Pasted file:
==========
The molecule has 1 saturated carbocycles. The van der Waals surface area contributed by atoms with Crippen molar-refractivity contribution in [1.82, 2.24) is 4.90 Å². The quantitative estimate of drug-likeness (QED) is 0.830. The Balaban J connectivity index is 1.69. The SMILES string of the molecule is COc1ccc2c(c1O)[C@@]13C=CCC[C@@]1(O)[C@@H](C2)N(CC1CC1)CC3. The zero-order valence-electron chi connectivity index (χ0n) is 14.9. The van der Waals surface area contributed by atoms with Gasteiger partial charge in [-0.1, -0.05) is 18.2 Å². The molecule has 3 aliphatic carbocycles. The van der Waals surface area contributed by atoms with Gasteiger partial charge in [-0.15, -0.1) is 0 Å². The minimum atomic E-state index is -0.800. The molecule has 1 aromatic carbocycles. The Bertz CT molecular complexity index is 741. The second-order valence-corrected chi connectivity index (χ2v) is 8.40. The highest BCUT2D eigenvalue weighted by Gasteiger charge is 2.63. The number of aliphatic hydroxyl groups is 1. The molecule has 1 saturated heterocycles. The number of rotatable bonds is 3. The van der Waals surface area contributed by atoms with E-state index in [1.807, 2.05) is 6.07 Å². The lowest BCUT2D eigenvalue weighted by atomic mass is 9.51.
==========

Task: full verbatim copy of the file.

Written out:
The molecule has 1 saturated carbocycles. The van der Waals surface area contributed by atoms with Crippen molar-refractivity contribution in [1.82, 2.24) is 4.90 Å². The quantitative estimate of drug-likeness (QED) is 0.830. The Balaban J connectivity index is 1.69. The SMILES string of the molecule is COc1ccc2c(c1O)[C@@]13C=CCC[C@@]1(O)[C@@H](C2)N(CC1CC1)CC3. The zero-order valence-electron chi connectivity index (χ0n) is 14.9. The van der Waals surface area contributed by atoms with Gasteiger partial charge in [-0.1, -0.05) is 18.2 Å². The molecule has 3 aliphatic carbocycles. The van der Waals surface area contributed by atoms with Gasteiger partial charge in [-0.15, -0.1) is 0 Å². The minimum atomic E-state index is -0.800. The molecule has 1 aromatic carbocycles. The Bertz CT molecular complexity index is 741. The second-order valence-corrected chi connectivity index (χ2v) is 8.40. The highest BCUT2D eigenvalue weighted by Gasteiger charge is 2.63. The number of aliphatic hydroxyl groups is 1. The molecule has 1 saturated heterocycles. The number of rotatable bonds is 3. The van der Waals surface area contributed by atoms with E-state index in [1.807, 2.05) is 6.07 Å². The lowest BCUT2D eigenvalue weighted by atomic mass is 9.51.